[glahy-kuh-juhn, -jen]
noun Biochemistry.
a white, tasteless polysaccharide, (C 6 H 10 O 5 ) n , molecularly similar to starch, constituting the principal carbohydrate storage material in animals and occurring chiefly in the liver, in muscle, and in fungi and yeasts.
Also called animal starch.

1855–60; glyco- + -gen Unabridged
Based on the Random House Dictionary, © Random House, Inc. 2014.
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World English Dictionary
glycogen (ˈɡlaɪkəʊdʒən, -dʒɛn)
Also called: animal starch a polysaccharide consisting of glucose units: the form in which carbohydrate is stored in the liver and muscles in man and animals. It can easily be hydrolysed to glucose

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American Heritage
Medical Dictionary

glycogen gly·co·gen (glī'kə-jən)
A polysaccharide that is the main form of carbohydrate storage in animals and occurs mainly in liver and muscle tissue; it is readily converted to glucose. Also called animal starch.

gly'co·gen'ic (-jěn'ĭk) adj.
The American Heritage® Stedman's Medical Dictionary
Copyright © 2002, 2001, 1995 by Houghton Mifflin Company. Published by Houghton Mifflin Company.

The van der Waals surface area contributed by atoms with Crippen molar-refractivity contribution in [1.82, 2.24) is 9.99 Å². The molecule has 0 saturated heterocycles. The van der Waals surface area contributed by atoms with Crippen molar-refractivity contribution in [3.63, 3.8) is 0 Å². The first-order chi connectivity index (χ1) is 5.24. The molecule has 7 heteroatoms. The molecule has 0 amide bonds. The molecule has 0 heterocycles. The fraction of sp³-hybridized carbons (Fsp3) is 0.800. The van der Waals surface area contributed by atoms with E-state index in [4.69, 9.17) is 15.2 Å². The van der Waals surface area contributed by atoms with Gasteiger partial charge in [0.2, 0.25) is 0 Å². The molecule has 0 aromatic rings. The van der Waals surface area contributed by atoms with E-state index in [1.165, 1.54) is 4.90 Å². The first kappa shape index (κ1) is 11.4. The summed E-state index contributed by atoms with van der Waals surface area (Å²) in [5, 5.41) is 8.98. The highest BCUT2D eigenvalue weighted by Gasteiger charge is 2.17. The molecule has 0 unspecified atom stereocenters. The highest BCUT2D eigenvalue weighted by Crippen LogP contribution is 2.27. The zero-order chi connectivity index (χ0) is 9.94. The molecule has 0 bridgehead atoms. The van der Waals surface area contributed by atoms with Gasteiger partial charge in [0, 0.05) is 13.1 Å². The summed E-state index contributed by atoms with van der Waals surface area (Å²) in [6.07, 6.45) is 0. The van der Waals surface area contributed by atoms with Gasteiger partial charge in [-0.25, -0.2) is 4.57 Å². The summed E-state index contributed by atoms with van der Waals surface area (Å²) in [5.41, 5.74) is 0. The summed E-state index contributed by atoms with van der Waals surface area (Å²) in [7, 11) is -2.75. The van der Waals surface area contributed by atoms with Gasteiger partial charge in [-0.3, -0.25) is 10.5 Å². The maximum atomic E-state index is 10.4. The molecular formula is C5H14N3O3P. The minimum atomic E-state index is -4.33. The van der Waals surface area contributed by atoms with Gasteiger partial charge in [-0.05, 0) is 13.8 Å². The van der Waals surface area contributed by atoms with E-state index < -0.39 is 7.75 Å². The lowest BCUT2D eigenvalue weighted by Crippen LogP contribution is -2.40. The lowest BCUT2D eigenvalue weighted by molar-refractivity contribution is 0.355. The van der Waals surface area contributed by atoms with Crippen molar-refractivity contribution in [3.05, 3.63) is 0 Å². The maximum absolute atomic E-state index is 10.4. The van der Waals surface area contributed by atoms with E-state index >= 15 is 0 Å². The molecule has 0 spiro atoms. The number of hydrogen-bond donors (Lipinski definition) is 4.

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American Heritage
Science Dictionary
glycogen   (glī'kə-jən)  Pronunciation Key 
A polysaccharide stored in animal liver and muscle cells that is easily converted to glucose to meet metabolic energy requirements. Most of the carbohydrate energy stored in animal cells is in the form of glycogen.
The American Heritage® Science Dictionary
Copyright © 2002. Published by Houghton Mifflin. All rights reserved.
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Example sentences
Glycogen turns out to be a crucial piece of the metabolic switch.
Training, diet, race pace and genetics all play a role in glycogen depletion.
The manipulation of diet and exercise, which was shown to drive up glycogen
  levels in the muscles, took its toll on athletes.
The understanding now is that muscle cells convert glucose or glycogen to
  lactic acid.
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